Shot in stark black-and-white, Lake of Fire features talking heads from all over the spectrum, from Noam Chomsky to Randall Terry, from the former Jane Roe (Norma McCorvey), now an anti-abortion activist, to Dr. David Gunn, seen in footage from nine months before he was murdered. But at least half the film is in the present tense: demonstrations and counterdemonstrations in which the participants’ fury burns through the screen. And in the final and most notorious sequence, Kaye shows an abortion from beginning (the woman leaving for the clinic) to end (her thoughts when it’s over, in the waiting room), with everything in between. From my perspective, filming the horrific procedure tips the movie to the anti-abortion side—even though the clinic staff is exquisitely sensitive and the woman, a 28-year-old who looks 48 and had her jaw broken by the child’s father, who subsequently died in a motorcycle accident, is in no position financially or emotionally to raise a child. The sad truth is that the anti-abortionists here, even some of the fundamentalist nutbirds who’d like to see people executed for taking the Lord’s name in vain, have far more weight than the people on the pro-choice side, who seem flip in their dismissals and also have nothing comparable to giant blowups of dead fetuses. (They have murdered doctors and dead women with protruding coat hangers, but fetuses trump everything.) It’s almost better for the pro-choice case to let the anti-abortionists go on and on about Satan worshippers barbecuing babies and forcing sixth-graders to choose homosexuality. (I’m not caricaturing their position—at one point Terry shouts, “Jeffrey Dahmer believed in freedom of choice!”)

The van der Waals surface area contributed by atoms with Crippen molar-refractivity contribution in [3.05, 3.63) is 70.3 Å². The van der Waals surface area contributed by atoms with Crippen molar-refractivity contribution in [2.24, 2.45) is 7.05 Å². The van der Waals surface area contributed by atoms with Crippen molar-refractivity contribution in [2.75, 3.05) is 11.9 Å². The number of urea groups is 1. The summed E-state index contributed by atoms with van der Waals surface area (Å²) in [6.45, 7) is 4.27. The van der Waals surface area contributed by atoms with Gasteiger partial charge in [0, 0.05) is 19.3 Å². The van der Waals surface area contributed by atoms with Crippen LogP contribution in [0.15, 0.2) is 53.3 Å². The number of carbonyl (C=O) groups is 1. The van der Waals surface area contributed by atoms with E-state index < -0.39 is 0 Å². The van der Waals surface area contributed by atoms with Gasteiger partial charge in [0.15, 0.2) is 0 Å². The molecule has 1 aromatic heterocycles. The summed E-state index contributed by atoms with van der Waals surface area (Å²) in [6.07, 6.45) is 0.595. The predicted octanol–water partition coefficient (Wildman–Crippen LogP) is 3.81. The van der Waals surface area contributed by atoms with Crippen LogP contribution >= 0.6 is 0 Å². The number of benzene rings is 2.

I’m glad Nat Hentoff is in the movie. I remember the civil-liberties beacon from my days at the Village Voice, where he was shunned by most of the women on staff for his views on abortion. He’s a lefty atheist who also happens to believe that life begins when the sperm meets the egg—a view I find convincing. But the answer, as the movie’s pro-choice activists maintain, isn’t banning abortion but making birth control easier to obtain—exactly what the Bible-thumpers proclaim will lead Americans further down the road to perdition, and which is why they’d like to end the divide between church and state, rewrite the Constitution, and turn the United States into a theocracy. Lake of Fire centers on abortion, but Kaye understands that while dead fetuses are the hook, the agenda covers the whole life cycle.